Photo courtesy of the Rockefeller Archive Center.
The Studio Museum of Harlem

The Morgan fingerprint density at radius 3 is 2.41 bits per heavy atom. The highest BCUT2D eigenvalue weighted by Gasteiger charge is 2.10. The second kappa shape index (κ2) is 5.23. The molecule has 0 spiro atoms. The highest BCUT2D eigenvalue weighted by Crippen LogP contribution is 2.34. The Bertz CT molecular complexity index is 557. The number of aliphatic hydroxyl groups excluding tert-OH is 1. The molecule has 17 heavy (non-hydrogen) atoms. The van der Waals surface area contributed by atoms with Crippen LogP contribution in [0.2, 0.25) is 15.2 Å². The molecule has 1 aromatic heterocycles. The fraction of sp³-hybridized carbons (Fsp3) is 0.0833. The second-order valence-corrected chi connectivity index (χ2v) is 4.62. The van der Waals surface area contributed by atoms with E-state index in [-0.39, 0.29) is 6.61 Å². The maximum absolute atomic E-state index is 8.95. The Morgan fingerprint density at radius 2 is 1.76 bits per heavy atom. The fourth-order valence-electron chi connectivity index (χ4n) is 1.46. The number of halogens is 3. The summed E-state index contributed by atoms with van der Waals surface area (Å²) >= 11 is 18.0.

The Studio Museum of Harlem opened in 1968 after several years of consultation among artists, activists, the artistic community, civic leaders, and potential funders. It was founded to display art as well as to support working artists and arts education, with a focus on African influences and artists of African descent. The RBF provided advice and assistance to founders Carter Burden and Frank Donnelly and director Charles Inniss, and became one of the museum’s earliest funders. In 1968, it provided a matching grant for general purposes when the museum opened with a three-part program of exhibitions, a film school, and an artist-in-residence program. The RBF continued to support the Studio Museum throughout the 1970s, and in 1980 made a $100,000 grant toward the renovation of its new permanent space at 144 West 125th Street, where it operates today.